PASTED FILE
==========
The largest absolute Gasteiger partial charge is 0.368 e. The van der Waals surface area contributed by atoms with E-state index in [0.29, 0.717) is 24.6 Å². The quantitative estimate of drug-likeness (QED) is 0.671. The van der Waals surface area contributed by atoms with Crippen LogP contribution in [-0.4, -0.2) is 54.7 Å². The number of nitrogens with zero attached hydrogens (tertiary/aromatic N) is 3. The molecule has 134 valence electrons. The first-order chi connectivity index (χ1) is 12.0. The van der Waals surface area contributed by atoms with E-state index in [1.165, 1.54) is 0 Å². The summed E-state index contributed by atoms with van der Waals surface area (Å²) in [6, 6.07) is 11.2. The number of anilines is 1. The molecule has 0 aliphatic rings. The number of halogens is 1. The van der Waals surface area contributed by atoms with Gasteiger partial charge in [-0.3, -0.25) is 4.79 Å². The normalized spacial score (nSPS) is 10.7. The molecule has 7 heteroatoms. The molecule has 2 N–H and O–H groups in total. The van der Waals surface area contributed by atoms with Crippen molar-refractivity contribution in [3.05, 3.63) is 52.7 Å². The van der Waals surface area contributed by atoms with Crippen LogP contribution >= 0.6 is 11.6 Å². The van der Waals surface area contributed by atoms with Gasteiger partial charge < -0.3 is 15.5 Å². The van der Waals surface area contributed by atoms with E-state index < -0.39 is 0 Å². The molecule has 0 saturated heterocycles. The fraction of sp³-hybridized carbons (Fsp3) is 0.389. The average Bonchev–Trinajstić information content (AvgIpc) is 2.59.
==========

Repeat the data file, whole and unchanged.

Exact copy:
The largest absolute Gasteiger partial charge is 0.368 e. The van der Waals surface area contributed by atoms with E-state index in [0.29, 0.717) is 24.6 Å². The quantitative estimate of drug-likeness (QED) is 0.671. The van der Waals surface area contributed by atoms with Crippen LogP contribution in [-0.4, -0.2) is 54.7 Å². The number of nitrogens with zero attached hydrogens (tertiary/aromatic N) is 3. The molecule has 134 valence electrons. The first-order chi connectivity index (χ1) is 12.0. The van der Waals surface area contributed by atoms with E-state index in [1.165, 1.54) is 0 Å². The summed E-state index contributed by atoms with van der Waals surface area (Å²) in [6, 6.07) is 11.2. The number of anilines is 1. The molecule has 0 aliphatic rings. The number of halogens is 1. The van der Waals surface area contributed by atoms with Gasteiger partial charge in [-0.3, -0.25) is 4.79 Å². The normalized spacial score (nSPS) is 10.7. The molecule has 7 heteroatoms. The molecule has 2 N–H and O–H groups in total. The van der Waals surface area contributed by atoms with Crippen molar-refractivity contribution in [3.05, 3.63) is 52.7 Å². The van der Waals surface area contributed by atoms with Crippen LogP contribution >= 0.6 is 11.6 Å². The van der Waals surface area contributed by atoms with Gasteiger partial charge < -0.3 is 15.5 Å². The van der Waals surface area contributed by atoms with E-state index < -0.39 is 0 Å². The molecule has 0 saturated heterocycles. The fraction of sp³-hybridized carbons (Fsp3) is 0.389. The average Bonchev–Trinajstić information content (AvgIpc) is 2.59.